Lecture 9 - Depth Volume Sophie(1)

Lecture 9 - Depth Volume Sophie(1) - Chapter 9 The...

Info iconThis preview shows pages 1–16. Sign up to view the full content.

View Full Document Right Arrow Icon
Chapter 9 The Three-Dimensional Field: Depth and Volume
Background image of page 1

Info iconThis preview has intentionally blurred sections. Sign up to view the full version.

View Full DocumentRight Arrow Icon
TV and film require us to project a 3-D world onto a 2-D surface. The camera and our eyes allow this projection to happen in a believable way. The key is what the camera sees, not what you see. The 3-D field covers the z-axis , graphic depth factors , and the depth characteristics of lenses .
Background image of page 2
The Z-axis The x-axis and the y-axis define the width and the height of a 2-D plane, like a television screen. The z axis describes depth.
Background image of page 3

Info iconThis preview has intentionally blurred sections. Sign up to view the full version.

View Full DocumentRight Arrow Icon
The Z-axis It is an imaginary line that extends from the front of the camera lens to the horizon. Used to help create the illusion of depth, that extends from the front of the camera lens to the horizon. Important because TV is two dimensional and can help add depth.
Background image of page 4
The Z-axis
Background image of page 5

Info iconThis preview has intentionally blurred sections. Sign up to view the full version.

View Full DocumentRight Arrow Icon
Graphic Depth Factors There are 5 factors that contribute to creating the illusion of depth on the 2-D plane: Overlapping planes Relative size Height in plane Linear perspective Aerial perspective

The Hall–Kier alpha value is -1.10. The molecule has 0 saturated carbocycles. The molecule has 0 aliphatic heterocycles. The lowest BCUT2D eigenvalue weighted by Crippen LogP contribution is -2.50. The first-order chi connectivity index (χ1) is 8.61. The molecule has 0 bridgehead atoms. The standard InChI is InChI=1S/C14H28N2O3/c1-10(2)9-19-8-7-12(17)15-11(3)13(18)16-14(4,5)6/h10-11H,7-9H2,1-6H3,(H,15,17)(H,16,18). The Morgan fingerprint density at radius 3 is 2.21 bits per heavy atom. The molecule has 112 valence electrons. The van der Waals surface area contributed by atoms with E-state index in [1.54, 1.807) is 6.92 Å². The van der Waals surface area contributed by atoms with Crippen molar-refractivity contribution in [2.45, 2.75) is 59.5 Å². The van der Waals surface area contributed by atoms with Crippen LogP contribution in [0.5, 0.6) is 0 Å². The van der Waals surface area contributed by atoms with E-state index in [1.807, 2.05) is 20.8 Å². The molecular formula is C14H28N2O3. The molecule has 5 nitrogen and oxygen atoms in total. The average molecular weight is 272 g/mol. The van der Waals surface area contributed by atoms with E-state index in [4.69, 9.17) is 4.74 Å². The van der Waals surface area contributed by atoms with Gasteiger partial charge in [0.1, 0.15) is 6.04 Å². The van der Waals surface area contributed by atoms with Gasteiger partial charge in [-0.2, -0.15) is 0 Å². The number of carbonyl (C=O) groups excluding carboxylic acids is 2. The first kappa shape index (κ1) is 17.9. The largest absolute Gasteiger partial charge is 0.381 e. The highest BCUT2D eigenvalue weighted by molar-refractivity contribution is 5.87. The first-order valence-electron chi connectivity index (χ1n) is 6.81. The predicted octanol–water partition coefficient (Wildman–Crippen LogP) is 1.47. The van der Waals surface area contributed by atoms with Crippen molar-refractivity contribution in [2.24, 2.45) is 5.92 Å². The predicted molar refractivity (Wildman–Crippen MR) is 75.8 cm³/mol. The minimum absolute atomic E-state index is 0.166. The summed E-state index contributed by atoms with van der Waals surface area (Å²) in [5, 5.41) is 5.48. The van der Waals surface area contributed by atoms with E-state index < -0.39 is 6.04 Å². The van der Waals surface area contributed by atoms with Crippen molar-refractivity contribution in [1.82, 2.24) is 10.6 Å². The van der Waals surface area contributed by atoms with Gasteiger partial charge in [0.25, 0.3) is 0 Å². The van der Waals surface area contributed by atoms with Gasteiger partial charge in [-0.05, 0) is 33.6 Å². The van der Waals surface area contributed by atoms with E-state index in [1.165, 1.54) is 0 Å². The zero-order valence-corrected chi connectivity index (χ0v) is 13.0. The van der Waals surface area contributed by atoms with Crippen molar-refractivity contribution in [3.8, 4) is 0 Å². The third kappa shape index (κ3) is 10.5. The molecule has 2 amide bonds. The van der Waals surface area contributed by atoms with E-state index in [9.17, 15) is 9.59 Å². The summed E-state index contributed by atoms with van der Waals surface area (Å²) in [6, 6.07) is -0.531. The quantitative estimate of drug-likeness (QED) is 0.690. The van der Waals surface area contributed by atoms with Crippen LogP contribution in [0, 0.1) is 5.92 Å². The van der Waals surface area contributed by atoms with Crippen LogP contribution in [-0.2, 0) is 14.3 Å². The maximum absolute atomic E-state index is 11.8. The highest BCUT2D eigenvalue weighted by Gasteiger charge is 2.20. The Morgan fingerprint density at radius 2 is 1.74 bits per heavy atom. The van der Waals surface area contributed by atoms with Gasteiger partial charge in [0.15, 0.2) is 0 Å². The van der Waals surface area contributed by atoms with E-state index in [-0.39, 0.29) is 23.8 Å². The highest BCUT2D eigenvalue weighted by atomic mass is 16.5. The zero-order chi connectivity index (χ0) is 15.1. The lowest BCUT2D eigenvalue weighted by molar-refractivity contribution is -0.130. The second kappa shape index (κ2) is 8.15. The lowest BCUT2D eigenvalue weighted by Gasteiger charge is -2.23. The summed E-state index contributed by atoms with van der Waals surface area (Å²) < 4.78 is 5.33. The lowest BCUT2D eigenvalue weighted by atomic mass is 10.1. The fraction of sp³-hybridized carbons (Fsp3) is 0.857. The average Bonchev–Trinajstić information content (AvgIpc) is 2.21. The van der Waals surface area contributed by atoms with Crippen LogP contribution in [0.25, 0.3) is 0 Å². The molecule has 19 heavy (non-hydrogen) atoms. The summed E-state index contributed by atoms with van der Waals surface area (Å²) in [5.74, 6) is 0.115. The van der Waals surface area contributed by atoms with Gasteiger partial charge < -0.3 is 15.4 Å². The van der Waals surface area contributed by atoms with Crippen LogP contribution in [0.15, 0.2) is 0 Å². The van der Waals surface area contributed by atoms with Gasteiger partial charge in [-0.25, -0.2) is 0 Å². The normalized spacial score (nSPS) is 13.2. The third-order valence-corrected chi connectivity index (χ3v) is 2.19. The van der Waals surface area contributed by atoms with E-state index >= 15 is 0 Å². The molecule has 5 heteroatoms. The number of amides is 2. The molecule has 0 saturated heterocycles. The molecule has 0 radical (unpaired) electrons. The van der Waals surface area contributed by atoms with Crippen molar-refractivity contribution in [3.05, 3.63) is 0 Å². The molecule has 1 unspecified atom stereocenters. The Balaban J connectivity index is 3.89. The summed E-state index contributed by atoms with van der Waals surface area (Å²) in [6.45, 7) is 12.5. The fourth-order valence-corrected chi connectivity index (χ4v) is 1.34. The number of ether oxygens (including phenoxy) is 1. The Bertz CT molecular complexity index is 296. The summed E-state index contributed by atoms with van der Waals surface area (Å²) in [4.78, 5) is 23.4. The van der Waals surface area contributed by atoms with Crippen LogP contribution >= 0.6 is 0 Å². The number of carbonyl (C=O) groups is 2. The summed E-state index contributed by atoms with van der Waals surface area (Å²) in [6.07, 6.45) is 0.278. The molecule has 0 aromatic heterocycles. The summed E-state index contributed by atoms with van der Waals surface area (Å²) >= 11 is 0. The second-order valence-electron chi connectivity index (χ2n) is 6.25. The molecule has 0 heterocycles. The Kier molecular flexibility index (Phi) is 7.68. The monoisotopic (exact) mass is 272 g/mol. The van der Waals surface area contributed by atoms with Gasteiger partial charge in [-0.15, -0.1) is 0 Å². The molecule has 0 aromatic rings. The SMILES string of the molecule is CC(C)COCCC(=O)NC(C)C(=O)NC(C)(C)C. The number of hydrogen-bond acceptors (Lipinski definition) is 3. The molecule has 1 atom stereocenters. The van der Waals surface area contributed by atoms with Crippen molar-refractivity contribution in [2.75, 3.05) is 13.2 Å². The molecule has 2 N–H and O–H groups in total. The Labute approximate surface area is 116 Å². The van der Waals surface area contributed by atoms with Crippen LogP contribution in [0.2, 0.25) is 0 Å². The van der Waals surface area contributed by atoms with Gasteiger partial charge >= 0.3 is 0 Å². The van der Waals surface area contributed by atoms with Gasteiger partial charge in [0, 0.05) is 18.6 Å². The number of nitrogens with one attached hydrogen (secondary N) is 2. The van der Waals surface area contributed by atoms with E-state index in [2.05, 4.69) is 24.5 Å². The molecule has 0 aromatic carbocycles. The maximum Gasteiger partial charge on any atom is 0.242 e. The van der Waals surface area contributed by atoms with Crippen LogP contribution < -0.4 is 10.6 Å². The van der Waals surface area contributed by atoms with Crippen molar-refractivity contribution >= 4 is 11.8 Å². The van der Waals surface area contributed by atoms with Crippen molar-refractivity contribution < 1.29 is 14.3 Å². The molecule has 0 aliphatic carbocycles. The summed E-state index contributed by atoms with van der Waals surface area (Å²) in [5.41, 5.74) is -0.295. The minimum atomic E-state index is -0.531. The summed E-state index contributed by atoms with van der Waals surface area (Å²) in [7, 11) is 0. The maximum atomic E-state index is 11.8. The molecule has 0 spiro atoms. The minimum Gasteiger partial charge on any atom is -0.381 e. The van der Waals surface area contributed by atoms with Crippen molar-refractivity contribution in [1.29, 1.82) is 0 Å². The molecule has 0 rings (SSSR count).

Background image of page 6
Graphic Depth Factors: Overlapping Planes Overlapping planes Use the foreground to force viewer to focus on object in background. You have one object in front overlapping another object in the background creating the illusion of depth.
Background image of page 7

Info iconThis preview has intentionally blurred sections. Sign up to view the full version.

View Full DocumentRight Arrow Icon
Background image of page 8
Background image of page 9

Info iconThis preview has intentionally blurred sections. Sign up to view the full version.

View Full DocumentRight Arrow Icon
Graphic Depth Factors: Relative Size Relative size If you know how big an object is or if you can guess its size by other clues, you can estimate its distance from the camera by its relative size. If you have two objects that are similar in size, and one appears smaller than the other on screen, you will perceive the smaller object as farther away.
Background image of page 10
Background image of page 11

Info iconThis preview has intentionally blurred sections. Sign up to view the full version.

View Full DocumentRight Arrow Icon
Graphic Depth Factors
Background image of page 12
Graphic Depth Factors: Height in Plane Height in plane If the camera is shooting parallel to the ground, an object will appear more distant the higher it moves up in the picture field (until it reaches the horizon line). This depth cue is not the most reliable, because the mobility of the camera causes the horizon line to constantly shift.
Background image of page 13

Info iconThis preview has intentionally blurred sections. Sign up to view the full version.

View Full DocumentRight Arrow Icon
Background image of page 14
Linear perspective Linear perspective perceptions: All objects look progressively smaller the farther away they are. Parallel lines converge in the distance; vertical
Background image of page 15

Info iconThis preview has intentionally blurred sections. Sign up to view the full version.

View Full DocumentRight Arrow Icon
Image of page 16
This is the end of the preview. Sign up to access the rest of the document.

This note was uploaded on 03/18/2012 for the course RTV 3001 taught by Professor Sharuti during the Spring '12 term at FSU.

Page1 / 41

Lecture 9 - Depth Volume Sophie(1) - Chapter 9 The...

This preview shows document pages 1 - 16. Sign up to view the full document.

View Full Document Right Arrow Icon
Ask a homework question - tutors are online